“I grew up close to the track.  Went to a lot of the midget races.  I went to the Grand National race they had there in the 50s that went around the big horse track. We had a pizza place in the 60s and a lot of the Hard Top drivers including Harold Hardesty came in there when I was 14.”

Earlty Cars Montage 2

The first race behind the wheel for Angelo at Redwood Acres came during the mechanic’s race in Manuel Arruda’s #84 in 1976  (top left).  By the end of the season he had his own car at the track, a brown primer colored ’57 Chevy (top center), and by 1978 he was driving a silver-gray ’64 Chevelle (top right).  “The cars were right out of the wrecking yard so it didn’t take much to get going, so I got one.  Each year it keeps evolving and next thing you know you’re there.  As you move up you get hooked on it, for sure.   I love it, missed maybe a handful of races.  Never missed a full season in 37 years.   No sense in having a race car if you don’t race it.”

“I always liked old cars, just never got into the aspect of building them.  When I started racing I liked it so I was just going to dabble in it.  I’m still dabbling apparently.”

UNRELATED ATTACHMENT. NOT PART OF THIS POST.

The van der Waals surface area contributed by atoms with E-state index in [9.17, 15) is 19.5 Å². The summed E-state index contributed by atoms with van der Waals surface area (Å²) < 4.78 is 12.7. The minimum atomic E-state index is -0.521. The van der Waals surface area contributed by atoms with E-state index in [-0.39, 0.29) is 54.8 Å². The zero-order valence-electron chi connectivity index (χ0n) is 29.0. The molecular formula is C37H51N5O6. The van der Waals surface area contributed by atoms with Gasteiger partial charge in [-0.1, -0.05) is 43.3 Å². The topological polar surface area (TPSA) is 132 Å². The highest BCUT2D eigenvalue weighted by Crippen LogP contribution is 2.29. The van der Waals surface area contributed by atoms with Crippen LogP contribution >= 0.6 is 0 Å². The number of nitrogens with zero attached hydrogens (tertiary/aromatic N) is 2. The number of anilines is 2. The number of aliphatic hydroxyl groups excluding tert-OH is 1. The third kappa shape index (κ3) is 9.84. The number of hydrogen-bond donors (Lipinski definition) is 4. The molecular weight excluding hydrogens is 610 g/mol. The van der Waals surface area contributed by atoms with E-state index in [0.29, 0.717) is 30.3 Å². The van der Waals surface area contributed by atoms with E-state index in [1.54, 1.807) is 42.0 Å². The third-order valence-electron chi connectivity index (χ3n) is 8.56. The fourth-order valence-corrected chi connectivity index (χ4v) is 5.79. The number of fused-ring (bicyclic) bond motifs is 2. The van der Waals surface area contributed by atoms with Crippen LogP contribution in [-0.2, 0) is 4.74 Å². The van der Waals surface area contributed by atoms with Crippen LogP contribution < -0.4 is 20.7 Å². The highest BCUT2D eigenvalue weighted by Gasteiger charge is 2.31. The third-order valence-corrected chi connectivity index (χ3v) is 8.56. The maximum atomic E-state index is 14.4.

Angelo at the track with friend and crew chief Frank Arruda Jr.

Angelo at the track with friend and crew chief Frank Arruda Jr. at Roseville

Building Nova Montage 1978

In 1978 Manuel Arruda’s brother, Frank, took apart one of the cars and transformed it into the gold painted Chevy Nova, built in a one car  garage.  “He was sharing space with a washer and a dryer,” Ange says.  “He had a helluva time gettin’ through there, with an old stick welder.”



“When I started Redwood Acres was fairly dusty, then got to a dry slick track.  Some days you couldn’t tell where you were going but some days it would turn out good; depended on the heat, the sun, how well it was prepared.  They tried different chemicals in it, some worked, some didn’t.  Back in the Hard Top days you couldn’t even see the track from the grandstands some days.”